I’ve known about Adams for some time, having read his bio by David McCullough. Adams was a piece of work and was probably one of the most dangerous presidents we’ve had. I’ll grant that being the second President probably wasn’t easy, following Washington (against whom nothing bad is ever said, of course), but Adams seemed to willfully do his best to cock it all up. The biggest issue was the Alien and Sedition Act that really drove a wedge between Adams and Jefferson. Adams was completely off his rocker with this one, a piece of legislation that even George Bush wouldn’t have tried to pass on September 12. Jefferson never forgave him for this move, and rightly so. The Act (for those of us like me who have forgotten their American History) basically prevented immigrants from voting and preventing anyone from making fun of Adams (that sound you hear is the First Amendment getting ripped up). This Act is the sort of thing that would give Donald Trump a woody, and in fact, part of Adams’ scary legislation is actually still on the books today.
Jefferson, who really did love and trust the common (white) man, campaigned against Adams, his legislation, and his philosophies, handing Adams a defeat in 1800, making Adams the first single-term president. As vindication of his ideals, Jefferson went on to serve two terms, his protégé (Madison) also served two terms, followed by a close ally of Jefferson (Monroe) serving two terms as well. That’s a very long American dynasty.
Jefferson did have his faults: Sally Hemmings being the most publicized today (he also had at least two emotional affairs with married women), his Virginia governorship wasn’t what you’d expect from a Founding Father (he ostensibly “retreated” from the invading British in 1781), he acted just outside the letter of the law as President (Barbary pirates and the Louisiana Purchase), and his treatment of the Native Americans was pretty terrible (not Jacksonian, but in the same ballpark).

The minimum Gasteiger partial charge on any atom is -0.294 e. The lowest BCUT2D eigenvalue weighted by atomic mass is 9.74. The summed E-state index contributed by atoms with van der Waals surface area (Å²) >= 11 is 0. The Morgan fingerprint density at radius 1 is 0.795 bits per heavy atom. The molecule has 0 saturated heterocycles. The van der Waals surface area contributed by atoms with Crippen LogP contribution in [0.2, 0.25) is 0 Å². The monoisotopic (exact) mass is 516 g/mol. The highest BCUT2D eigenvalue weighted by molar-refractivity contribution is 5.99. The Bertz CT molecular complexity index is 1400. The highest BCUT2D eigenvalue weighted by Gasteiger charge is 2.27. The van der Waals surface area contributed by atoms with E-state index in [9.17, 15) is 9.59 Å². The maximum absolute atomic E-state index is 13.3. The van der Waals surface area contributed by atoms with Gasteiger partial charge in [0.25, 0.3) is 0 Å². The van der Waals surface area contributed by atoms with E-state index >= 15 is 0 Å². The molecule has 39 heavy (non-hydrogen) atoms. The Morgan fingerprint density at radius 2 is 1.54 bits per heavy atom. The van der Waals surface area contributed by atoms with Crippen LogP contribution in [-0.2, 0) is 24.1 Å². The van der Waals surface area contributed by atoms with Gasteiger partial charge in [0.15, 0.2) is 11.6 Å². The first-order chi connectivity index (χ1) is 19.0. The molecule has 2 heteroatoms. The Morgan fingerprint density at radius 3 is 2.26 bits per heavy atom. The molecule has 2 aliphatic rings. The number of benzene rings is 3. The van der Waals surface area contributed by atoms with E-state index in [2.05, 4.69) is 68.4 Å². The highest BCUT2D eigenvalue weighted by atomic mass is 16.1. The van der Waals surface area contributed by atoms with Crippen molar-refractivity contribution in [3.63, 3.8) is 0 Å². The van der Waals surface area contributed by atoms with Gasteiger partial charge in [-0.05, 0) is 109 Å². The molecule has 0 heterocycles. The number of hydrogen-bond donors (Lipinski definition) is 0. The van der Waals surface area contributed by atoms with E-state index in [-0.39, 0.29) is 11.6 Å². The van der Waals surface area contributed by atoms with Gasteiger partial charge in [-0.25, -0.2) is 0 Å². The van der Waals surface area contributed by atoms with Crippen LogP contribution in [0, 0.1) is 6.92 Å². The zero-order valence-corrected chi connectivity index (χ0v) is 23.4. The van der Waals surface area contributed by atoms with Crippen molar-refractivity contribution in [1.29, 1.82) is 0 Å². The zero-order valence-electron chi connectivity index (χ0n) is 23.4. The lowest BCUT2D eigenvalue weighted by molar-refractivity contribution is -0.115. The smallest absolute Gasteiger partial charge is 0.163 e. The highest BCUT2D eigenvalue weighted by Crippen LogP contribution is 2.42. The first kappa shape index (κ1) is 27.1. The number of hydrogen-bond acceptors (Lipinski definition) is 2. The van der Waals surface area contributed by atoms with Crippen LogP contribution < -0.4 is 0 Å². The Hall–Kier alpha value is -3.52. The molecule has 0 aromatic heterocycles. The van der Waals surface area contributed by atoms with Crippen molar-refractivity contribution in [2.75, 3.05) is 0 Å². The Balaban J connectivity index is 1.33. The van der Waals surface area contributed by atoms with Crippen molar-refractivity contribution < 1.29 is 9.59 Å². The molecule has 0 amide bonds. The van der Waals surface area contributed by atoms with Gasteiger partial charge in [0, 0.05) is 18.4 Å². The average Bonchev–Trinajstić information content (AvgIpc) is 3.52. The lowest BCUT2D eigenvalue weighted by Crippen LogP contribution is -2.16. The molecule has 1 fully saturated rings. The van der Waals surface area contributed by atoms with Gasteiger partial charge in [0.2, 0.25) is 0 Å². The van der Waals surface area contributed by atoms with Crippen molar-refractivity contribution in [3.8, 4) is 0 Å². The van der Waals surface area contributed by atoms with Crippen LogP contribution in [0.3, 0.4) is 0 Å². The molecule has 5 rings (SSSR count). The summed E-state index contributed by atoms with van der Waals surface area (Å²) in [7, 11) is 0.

All of those very significant negatives contribute to the humanizing of Jefferson for me. I continue to realize that the people who created this country and the leaders we have today are far from perfect and clean, even the ones we think are the best or most respectable (Obama and Guantanamo, anyone?). But now that I’ve learned even more about him, I find that I still greatly admire Jefferson and the man he was and tried to be.
- I love his liberalism and belief that people hold their own power, that rulers are there at the will of the people and the rule of law, not divine right or hereditary.
- I am inspired by his intellectualism and quest for knowledge both breadth and depth (It was his huge collection of books that became the foundation for the Library of Congress after President Madison let the British burn down The People’s House in 1814).
- I aspire to his example regarding his highly principled approach to dealing with his political opponents.
- I think it’s really cool that he was the original foodie.
- I admire that, as a man of his time, he was capable of seeing that slavery was an abomination against humanity (even if he did shamefully kick
that can down the road).
- I am inspired by the fact that he was incredibly disciplined with his exercise and personal health.
- I’m thrilled that he was a secularist and was not particularly religious, although he did consider himself spiritual. He looked to certain religious ideals for inspiration, but truly believed that religion shouldn’t be anywhere near government.
- And finally, I’m extremely proud of the fact that it was Jefferson’s work that kicked off this whole great American “experiment”. I believe the Declaration of Independence to be one of the greatest political documents in human history and I’m glad Jefferson gets the bulk of the credit for its creation.
So while Jefferson was far from perfect, and I definitely have a more well-rounded understanding of him, I still revere him as one of the greatest US presidents and leaders this country has ever had.
Thank you Mr Jefferson, and Happy Birthday USA!